Whether this is your first tax season, or your 21st, I’m sure you’ve encountered attempts at fraud in one form or another.
It’s hard to maintain your competitive edge in this industry, and sometimes it may seem like cutting a few corners can help you get a leg up; it’s a victimless crime anyway, right?
Well, since it’s induction in 2012, the IRS Criminal Investigation Division has been involved in $6.8 billion in fraudulent refunds claimed. That’s $6.8 billion taxpayer dollars that could be going toward that new park down the street from your house, or repairing that pothole that surprises you every morning on your drive to work. That’s enough to send 715,789 people to Disney World for a day, or buy 971,428 kegs of beer. When you start to think of it in those terms it’s easy to see the seriousness of tax fraud.
If thinking about all of those people that didn't get to go to Disney World wasn’t enough, think about this…
According to the IRS CID website, in the time from October to December of 2014 there were 824 sentences with 81% of those resulting in prison time, with an average of 40 months per sentence. It’s hard to take the family on that Disney trip when you’re behind bars.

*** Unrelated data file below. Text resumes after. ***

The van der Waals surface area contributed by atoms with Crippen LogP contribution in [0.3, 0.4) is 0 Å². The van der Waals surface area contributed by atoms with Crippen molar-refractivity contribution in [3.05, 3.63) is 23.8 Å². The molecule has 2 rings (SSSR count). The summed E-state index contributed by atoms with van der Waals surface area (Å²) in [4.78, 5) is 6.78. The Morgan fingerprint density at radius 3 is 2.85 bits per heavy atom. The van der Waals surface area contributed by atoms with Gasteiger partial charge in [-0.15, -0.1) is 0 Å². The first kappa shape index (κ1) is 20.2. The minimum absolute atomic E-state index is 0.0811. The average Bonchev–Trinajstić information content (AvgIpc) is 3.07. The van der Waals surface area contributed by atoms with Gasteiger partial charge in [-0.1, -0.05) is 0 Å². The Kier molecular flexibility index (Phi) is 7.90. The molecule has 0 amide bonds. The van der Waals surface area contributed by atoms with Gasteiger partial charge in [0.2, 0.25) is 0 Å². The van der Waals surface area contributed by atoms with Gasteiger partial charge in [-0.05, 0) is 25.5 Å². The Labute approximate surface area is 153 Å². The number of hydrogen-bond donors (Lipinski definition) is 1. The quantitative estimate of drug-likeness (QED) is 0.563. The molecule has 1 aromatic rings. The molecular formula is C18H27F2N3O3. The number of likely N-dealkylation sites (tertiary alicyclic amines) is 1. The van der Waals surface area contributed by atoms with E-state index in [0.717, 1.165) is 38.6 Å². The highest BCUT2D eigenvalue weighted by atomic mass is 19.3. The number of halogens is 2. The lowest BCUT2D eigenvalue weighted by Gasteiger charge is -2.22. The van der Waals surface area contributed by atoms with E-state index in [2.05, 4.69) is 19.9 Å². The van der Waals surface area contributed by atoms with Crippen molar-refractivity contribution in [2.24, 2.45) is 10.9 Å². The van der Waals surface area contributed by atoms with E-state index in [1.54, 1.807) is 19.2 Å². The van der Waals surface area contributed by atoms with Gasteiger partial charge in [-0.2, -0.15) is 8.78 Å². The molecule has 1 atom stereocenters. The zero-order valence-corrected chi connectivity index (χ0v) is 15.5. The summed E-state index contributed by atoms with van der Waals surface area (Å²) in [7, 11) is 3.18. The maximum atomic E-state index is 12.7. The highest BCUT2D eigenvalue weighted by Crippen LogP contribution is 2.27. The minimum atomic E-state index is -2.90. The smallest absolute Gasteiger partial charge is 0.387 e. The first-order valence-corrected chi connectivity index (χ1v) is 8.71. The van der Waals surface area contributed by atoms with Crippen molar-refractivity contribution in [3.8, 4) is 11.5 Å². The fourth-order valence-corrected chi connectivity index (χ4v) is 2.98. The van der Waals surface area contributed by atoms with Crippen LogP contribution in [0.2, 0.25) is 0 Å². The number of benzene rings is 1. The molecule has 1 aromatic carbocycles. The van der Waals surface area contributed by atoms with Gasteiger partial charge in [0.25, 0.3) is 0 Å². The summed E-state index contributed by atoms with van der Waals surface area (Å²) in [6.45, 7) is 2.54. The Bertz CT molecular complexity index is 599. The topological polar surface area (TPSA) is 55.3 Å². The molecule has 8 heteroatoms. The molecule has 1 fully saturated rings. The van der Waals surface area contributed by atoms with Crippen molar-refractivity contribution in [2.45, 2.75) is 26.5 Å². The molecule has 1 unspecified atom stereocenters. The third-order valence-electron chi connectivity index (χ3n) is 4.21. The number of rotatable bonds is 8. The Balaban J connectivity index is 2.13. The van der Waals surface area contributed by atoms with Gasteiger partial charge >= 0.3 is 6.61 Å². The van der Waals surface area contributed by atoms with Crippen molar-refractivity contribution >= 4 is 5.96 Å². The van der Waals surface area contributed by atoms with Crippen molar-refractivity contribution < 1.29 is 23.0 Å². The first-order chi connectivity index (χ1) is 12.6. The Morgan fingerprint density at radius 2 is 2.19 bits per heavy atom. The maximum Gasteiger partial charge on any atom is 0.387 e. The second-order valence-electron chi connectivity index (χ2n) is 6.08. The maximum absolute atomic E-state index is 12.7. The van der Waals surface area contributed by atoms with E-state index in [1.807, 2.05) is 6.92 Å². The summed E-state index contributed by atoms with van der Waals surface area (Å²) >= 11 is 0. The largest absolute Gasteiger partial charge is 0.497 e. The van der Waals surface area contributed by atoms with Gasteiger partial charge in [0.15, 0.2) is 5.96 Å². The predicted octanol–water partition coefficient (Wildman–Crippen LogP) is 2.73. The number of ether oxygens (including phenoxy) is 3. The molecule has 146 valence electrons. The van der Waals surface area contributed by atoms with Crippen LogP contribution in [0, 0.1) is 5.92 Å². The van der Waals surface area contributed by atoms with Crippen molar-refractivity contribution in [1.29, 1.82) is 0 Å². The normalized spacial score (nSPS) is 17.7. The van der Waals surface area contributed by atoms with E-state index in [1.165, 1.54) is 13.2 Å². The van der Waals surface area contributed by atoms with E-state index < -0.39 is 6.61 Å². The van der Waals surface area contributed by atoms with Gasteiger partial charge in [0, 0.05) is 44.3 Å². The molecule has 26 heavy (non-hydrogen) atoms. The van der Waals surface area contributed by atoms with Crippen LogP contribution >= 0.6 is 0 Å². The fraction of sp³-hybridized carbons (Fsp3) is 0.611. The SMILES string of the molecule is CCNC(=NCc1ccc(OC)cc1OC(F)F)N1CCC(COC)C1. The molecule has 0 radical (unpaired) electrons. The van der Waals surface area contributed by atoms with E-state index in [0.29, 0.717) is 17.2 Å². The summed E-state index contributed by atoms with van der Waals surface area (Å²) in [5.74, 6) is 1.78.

You may feel like you’re helping out your clients by maximizing their refund amount, but in fact you’re putting them in jeopardy as well. Taxpayers are held accountable for information submitted to the IRS in their name, even if it were submitted through a preparer. You also run the risk of being reported to the IRS CID and becoming the subject of an investigation.
Still not convinced? That’s not even the worst part! If you’re working with a banking partner like Refundo, you can be sure that when you’re caught, there will be penalties. Often times the bank will return all the funding from your office back to the IRS, and you will have to collect your fees directly from the client, and we all know how difficult that can be. Not to mention the negative reputation this can bring to your tax practice. You lose business, credibility, and peace of mind.
If you’re reading this right now and asking yourself how to make a difference, here are some options…
Visit the IRS website devoted to reporting tax fraud to learn about the different ways to report suspected tax fraud activity, or you can call their fraud hotline at 800-829-0433.
You can also contact a Taxpayer Advocate here http://www.irs.gov/Advocate.
You may also be eligible for a reward of up to 30% of the total proceeds collected if you report it to the Whistleblower Office within the IRS. For more information about that program, you can visit the IRS website here.